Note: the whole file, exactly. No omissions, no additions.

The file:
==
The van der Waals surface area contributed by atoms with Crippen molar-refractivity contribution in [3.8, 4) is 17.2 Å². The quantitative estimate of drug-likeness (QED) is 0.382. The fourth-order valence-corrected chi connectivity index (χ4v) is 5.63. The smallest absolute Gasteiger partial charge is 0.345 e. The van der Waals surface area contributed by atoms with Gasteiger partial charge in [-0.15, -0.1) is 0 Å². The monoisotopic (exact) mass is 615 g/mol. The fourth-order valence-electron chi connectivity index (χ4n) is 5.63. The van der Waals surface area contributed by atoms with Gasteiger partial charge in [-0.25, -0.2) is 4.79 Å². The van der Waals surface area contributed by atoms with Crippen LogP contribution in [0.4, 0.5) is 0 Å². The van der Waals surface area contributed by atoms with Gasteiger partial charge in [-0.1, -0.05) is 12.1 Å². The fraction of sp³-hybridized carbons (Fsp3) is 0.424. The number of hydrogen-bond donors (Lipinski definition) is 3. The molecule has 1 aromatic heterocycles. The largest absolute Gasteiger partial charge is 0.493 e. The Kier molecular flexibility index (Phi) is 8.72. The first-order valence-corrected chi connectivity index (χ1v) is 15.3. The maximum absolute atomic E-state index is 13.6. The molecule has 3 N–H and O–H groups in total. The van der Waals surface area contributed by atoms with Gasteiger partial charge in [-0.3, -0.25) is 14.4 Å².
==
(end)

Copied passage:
The van der Waals surface area contributed by atoms with Crippen molar-refractivity contribution in [3.8, 4) is 17.2 Å². The quantitative estimate of drug-likeness (QED) is 0.382. The fourth-order valence-corrected chi connectivity index (χ4v) is 5.63. The smallest absolute Gasteiger partial charge is 0.345 e. The van der Waals surface area contributed by atoms with Gasteiger partial charge in [-0.15, -0.1) is 0 Å². The monoisotopic (exact) mass is 615 g/mol. The fourth-order valence-electron chi connectivity index (χ4n) is 5.63. The van der Waals surface area contributed by atoms with Gasteiger partial charge in [-0.25, -0.2) is 4.79 Å². The van der Waals surface area contributed by atoms with Crippen LogP contribution in [0.4, 0.5) is 0 Å². The van der Waals surface area contributed by atoms with Gasteiger partial charge in [-0.1, -0.05) is 12.1 Å². The fraction of sp³-hybridized carbons (Fsp3) is 0.424. The number of hydrogen-bond donors (Lipinski definition) is 3. The molecule has 1 aromatic heterocycles. The largest absolute Gasteiger partial charge is 0.493 e. The Kier molecular flexibility index (Phi) is 8.72. The first-order valence-corrected chi connectivity index (χ1v) is 15.3. The maximum absolute atomic E-state index is 13.6. The molecule has 3 N–H and O–H groups in total. The van der Waals surface area contributed by atoms with Gasteiger partial charge in [-0.3, -0.25) is 14.4 Å².